An investigation of the brain circuits behind compulsive behavior has surprisingly revealed they may be intimately linked to circuits that control obesity. The US researchers say the discovery offers new insights into the development and treatment of both compulsive behavior and eating disorders.

Study leaders and neuro-psychiatrists Michael Lutter and Andrew Pieper of the University of Iowa (UI), and colleagues, write about their work in this week’s online early edition of the Proceedings of the National Academy of Sciences (PNAS) .

They describe how they bred mice missing a gene known to cause obesity, and suspected of being involved in compulsive behavior, and mated them with mice bred to have compulsive grooming and were surprised to see offspring that were neither obese nor compulsive groomers.

They say this shows the brain circuits that control obsessive-compulsive behavior are meshed with circuits that control food intake and body weight: a finding that will have implications for treating the compulsive behavior in many psychiatric diseases like obsessive-compulsive disorder (OCD), Tourette syndrome, and eating disorders.

The researchers worked with two types of mice engineered for studying human disorders: one bred to study compulsive behavior (Pieper’s field of interest), and the other bred to study an inherited form of obesity (Lutter’s specialism).

The compulsive behavior mice are missing a brain protein called SAPAP3, the lack of which causes them to groom themselves excessively. The behavior can be effectively controlled with fluoxetine, a drug commonly used to treat OCD in people.

The inherited obesity mice lack a brain protein called MC4R. Mutations in the MC4R gene are the biggest single-gene cause of over-eating and morbid obesity in people.

Lutter, an assistant professor of psychiatry at the UI Carver College of Medicine, is interested in MC4R signaling pathways and how they affect the development of obesity.

“I’m also interested in how these same molecules affect mood and anxiety and reward, because it’s known that there is a connection between depression and anxiety and development of obesity,” he explains in a statement.

Lutter and Pieper, who is an associate professor of psychiatry and neurology at Carver, were aware of an old study that suggested MC4R might play a role not only in food intake and obesity, but also in compulsive behavior, so they decided to test the idea, as Lutter explains:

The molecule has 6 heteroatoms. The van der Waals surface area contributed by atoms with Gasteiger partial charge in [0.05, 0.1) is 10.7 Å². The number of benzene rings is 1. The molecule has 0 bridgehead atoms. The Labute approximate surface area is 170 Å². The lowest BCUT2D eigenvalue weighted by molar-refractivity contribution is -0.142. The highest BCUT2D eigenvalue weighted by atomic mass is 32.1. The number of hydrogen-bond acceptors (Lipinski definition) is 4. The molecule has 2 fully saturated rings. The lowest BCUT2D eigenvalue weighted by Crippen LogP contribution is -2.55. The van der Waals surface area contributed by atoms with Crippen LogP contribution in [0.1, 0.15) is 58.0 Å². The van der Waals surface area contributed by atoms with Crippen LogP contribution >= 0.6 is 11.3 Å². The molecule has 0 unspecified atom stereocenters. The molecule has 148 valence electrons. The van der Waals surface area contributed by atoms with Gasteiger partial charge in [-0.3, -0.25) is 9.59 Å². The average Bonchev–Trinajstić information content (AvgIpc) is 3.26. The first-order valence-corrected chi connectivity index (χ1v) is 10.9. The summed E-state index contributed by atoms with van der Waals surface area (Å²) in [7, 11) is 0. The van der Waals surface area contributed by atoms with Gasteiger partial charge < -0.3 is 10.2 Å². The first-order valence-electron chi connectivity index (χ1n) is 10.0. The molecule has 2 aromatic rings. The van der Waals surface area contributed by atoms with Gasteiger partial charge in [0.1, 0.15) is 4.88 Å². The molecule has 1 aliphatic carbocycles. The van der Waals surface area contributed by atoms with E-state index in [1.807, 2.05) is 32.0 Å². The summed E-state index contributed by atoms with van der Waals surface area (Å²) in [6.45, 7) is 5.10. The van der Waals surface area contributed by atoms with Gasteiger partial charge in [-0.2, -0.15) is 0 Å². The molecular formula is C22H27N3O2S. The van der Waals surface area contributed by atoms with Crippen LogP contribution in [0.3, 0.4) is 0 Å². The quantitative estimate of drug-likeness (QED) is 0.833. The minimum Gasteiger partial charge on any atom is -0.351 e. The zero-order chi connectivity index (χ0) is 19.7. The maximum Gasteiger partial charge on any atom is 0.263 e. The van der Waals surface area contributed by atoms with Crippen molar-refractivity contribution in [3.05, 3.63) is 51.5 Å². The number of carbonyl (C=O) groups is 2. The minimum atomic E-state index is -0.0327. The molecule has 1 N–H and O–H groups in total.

“We knew in one mouse you could stimulate excessive grooming through this MC4R pathway and in another mouse a different pathway (SAPAP3) caused compulsive grooming.”

“So, we decided to breed the two mice together to see if it would have an effect on compulsive grooming,” he adds.

The breeding experiment bore out their hypothesis: knocking out the MC4R protein in OCD mice lacking SAPAP3 normalized their grooming behavior. And they also found chemically blocking the protein had the same effect, which was mirrored by normal patterns in brain cell communication linked to compulsive behavior.

But they were surprised by another totally unexpected finding. Deleting SAPAP3, lack of which causes compulsive grooming, restored normal weight in mice without MC4R, lack of which would normally make them obese.

“We had this other, completely shocking finding — we completely rescued body weight and food intake in the double null mouse,” Lutter exclaims.

Thus it appeared that they were influencing two, until now unknown to be related, brain regions simultaneously: one involved in grooming and behavior, the other with food intake and body mass.

Lutter suggests that while a connection between obesity and obsessive-compulsive behavior might not be obvious at first, there could be an evolutionary explanation. Survival depends on eating clean, safe food, so when this is abundant, the drive increases, and when it is scarce, it decreases.

“Obsessive behavior, or fear of contamination, may be an evolutionary protection against eating rotten food,” he explains.

Oils and fats are calorie- and nutrient-rich but also spoil more quickly than foods that are less dense in nutrients and calories like onions, apples and potatoes.

(Refrigeration, which reduces risk of contamination, has not been around long enough to have made an impact on the evolution of these brain circuits.)

Lutter wonders if the circuits they have found help determine whether or not to eat calorie-dense foods.

Perhaps a disturbance in the circuits may on the one hand result in obesity because people are less anxious and obsessive and consume energy-dense foods, and on the other hand they are excessively anxious and obsessive and limit their food selection or intake, leading to disorders like anorexia nervosa, Tourette syndrome, or OCD.

Pieper says they now want to find out if the two pathways talk to each other. Whatever the answer, it is likely to increase understanding toward new drugs for treating some of these disorders.

Funds from The Hartwell Foundation, the Brain and Behavior Foundation, the National Institutes of Health and a NARSAD Young Investigator Award helped finance the study.

In another study published in January 2013, researchers at MIT describe how they used optogenetic brain stimulation to block compulsive behavior in mice lacking SAPAP3.

Written by Catharine Paddock PhD